Raikkonen got to go home early when his engine failed but he too was a long way back because the radio troubles meant that when he arrived in pitlane in the rain storm the team was not ready for him and so he went into the same sequence of tire changes as Coulthard and was 10th when his Mercedes-Benz V10 went "Boom. Gotcha!"
"Our weather forecasting was not as accurate as we would have liked," said team boss Ron Dennis, between grinding teeth...
But as always when suffers another rejoices and this time it was BAR's turn to have a bit of song and dance. The team has failed to score all year and the nastier critics had already started to slide from beneath their rocks to throw darts at David Richards. Now Richards had something with which to reply. The Dark Ages at BAR may not be completely over but things are moving in the direction one would expect them to be moving.
Sauber was to be found banging its collective head on a wall at the end of the day as World Championship points had been there to be grabbed and the team (or rather the drivers) failed to grab them. Massa spent a lot of the afternoon spinning while Heidfeld was more restrained but not as quick. Still he was the man who brought home a point. Peter Sauber felt he might have had five.
Others who might (or should) have benefited were Arrows which retired two cars when they were on course for points. Frentzen started slowly but made the most of his early stop to be well on his way to a handful of points when his engine stopped. Enrique Bernoldi made less of an impression but was sixth at one point before a McLaren-like strategy dropped him down the field from whence he had come and the car then suffered a driveshaft failure.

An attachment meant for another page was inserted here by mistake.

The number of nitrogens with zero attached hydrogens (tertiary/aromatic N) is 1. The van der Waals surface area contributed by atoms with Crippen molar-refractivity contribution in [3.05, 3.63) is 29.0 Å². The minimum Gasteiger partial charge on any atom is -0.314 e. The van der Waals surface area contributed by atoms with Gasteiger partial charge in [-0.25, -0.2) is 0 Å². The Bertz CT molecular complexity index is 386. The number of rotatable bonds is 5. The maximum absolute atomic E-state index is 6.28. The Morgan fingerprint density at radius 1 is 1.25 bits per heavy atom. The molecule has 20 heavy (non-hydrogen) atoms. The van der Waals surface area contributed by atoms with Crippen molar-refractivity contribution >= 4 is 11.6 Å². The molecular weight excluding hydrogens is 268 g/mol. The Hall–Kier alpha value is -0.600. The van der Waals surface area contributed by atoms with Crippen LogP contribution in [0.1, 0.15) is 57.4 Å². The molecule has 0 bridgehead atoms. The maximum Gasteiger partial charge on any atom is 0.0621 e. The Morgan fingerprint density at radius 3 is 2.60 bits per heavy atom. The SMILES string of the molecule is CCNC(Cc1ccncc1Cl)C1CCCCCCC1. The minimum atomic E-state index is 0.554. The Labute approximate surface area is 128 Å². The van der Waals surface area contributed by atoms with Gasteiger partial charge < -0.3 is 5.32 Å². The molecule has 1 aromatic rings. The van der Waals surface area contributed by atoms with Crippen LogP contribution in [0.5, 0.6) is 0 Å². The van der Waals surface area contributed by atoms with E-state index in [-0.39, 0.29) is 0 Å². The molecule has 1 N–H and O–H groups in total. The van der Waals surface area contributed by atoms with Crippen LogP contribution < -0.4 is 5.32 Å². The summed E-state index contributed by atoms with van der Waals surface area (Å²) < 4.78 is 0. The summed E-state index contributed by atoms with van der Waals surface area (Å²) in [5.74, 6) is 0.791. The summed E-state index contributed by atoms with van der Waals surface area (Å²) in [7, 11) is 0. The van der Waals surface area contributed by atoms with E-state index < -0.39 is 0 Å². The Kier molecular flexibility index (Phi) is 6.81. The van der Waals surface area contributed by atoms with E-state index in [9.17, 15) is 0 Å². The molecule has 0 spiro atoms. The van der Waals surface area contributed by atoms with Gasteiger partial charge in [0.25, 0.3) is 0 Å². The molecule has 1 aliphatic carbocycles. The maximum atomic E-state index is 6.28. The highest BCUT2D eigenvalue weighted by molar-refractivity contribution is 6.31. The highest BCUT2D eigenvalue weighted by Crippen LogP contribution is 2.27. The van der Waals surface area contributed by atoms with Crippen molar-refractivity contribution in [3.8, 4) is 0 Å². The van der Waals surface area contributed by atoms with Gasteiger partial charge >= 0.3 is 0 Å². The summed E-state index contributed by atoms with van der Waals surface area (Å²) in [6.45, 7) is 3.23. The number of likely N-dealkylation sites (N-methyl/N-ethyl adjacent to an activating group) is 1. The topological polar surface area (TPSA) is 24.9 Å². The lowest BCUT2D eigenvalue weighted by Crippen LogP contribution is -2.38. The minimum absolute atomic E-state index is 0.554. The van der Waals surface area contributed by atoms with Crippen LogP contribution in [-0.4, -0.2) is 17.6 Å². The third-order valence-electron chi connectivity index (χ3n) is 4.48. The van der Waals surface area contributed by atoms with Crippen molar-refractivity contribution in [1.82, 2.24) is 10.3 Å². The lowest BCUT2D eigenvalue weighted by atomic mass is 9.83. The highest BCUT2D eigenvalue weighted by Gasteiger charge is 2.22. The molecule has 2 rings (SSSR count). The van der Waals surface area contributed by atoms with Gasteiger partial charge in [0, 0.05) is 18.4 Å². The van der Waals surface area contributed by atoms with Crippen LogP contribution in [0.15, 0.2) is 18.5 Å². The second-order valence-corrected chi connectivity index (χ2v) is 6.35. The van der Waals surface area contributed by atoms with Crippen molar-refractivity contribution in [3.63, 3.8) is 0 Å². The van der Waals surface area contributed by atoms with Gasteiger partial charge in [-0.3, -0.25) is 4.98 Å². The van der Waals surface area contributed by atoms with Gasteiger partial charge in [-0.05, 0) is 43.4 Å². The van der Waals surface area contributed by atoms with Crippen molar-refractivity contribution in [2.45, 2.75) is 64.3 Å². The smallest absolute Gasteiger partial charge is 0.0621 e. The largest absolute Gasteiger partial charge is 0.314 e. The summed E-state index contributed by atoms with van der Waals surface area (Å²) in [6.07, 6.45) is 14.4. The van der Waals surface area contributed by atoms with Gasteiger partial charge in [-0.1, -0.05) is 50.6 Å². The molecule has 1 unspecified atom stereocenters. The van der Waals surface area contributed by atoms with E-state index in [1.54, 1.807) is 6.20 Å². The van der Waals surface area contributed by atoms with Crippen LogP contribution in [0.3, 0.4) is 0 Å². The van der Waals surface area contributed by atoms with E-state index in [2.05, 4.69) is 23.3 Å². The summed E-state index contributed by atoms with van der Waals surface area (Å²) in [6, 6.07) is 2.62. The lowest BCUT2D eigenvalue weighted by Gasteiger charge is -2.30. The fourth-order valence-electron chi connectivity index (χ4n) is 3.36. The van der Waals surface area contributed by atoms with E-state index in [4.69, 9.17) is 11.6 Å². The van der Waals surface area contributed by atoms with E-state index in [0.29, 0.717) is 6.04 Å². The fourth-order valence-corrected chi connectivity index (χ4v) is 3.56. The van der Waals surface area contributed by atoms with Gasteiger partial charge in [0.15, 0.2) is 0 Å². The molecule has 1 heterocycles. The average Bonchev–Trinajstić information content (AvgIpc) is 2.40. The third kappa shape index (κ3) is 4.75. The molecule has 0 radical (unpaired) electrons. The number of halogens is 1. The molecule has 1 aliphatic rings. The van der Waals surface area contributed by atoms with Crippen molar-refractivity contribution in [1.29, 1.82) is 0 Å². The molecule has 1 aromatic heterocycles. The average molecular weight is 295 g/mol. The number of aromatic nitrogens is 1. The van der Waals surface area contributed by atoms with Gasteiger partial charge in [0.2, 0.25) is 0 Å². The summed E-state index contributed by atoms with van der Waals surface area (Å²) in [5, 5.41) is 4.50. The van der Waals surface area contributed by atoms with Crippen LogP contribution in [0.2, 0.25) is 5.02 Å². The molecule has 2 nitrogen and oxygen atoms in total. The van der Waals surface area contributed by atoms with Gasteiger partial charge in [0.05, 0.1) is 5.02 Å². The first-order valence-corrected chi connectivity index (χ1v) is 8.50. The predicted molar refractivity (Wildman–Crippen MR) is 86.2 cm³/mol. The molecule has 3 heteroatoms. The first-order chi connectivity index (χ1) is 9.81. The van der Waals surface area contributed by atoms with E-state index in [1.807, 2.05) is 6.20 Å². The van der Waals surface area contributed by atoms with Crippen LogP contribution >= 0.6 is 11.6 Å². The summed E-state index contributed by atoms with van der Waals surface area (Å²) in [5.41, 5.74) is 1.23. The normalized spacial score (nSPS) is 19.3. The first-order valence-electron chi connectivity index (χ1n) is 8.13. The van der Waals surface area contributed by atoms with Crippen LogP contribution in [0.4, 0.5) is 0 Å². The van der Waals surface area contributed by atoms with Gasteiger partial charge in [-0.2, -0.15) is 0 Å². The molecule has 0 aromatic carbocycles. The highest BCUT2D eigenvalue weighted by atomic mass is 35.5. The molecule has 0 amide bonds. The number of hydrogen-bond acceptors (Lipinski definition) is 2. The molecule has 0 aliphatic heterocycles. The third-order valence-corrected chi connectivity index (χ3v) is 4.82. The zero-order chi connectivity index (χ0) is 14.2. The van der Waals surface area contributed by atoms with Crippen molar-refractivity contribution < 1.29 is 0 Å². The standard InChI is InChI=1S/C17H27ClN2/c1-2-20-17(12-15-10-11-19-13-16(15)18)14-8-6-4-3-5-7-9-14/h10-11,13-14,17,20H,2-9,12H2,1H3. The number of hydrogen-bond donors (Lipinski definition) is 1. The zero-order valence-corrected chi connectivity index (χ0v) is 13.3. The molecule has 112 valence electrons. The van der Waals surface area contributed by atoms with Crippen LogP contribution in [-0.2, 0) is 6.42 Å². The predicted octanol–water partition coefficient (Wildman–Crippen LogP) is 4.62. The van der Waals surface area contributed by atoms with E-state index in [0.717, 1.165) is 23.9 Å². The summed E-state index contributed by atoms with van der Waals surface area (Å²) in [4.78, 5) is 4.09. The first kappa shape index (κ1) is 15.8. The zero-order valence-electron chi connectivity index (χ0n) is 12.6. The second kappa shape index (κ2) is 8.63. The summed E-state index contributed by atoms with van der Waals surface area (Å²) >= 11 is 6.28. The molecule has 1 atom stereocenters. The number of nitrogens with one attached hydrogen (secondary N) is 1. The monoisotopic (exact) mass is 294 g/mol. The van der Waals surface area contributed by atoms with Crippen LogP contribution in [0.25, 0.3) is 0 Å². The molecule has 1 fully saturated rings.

The Renaults should have been there but bad weather-calling meant three pits stops apiece and then retirement with electrical for Trulli and a suspension problem for Button.
Jordan might have picked up some points but Sato's race was ruined when the team told him to stay out for an extra lap when the rains came which meant he plummeted down the order a la Coulthard. He fought back and then his engine blew. Fisichella complained that his car was too nervous but plugged away all afternoon and finished seventh.
Toyota lost McNish at the start with a terminal clutch problem and Salo's hopes were thrown away when he spun early in the race. He was beginning a recovery drive when he went out with a transmission problem.
Jaguar had a miserable time but de la Rosa made it to the finish in 11th place while Irvine's race achieved little and ended on lap 24 with a spin into the gravel.
Minardi too had a disappointing day despite Webber making a good start and running along in 17th place. He was 16th on lap 10 when something went wrong with the car and he spun off at Stowe Corner.
It was a day of missed opportunities for almost everyone - except Michael & Rubens and Jacques & Olivier.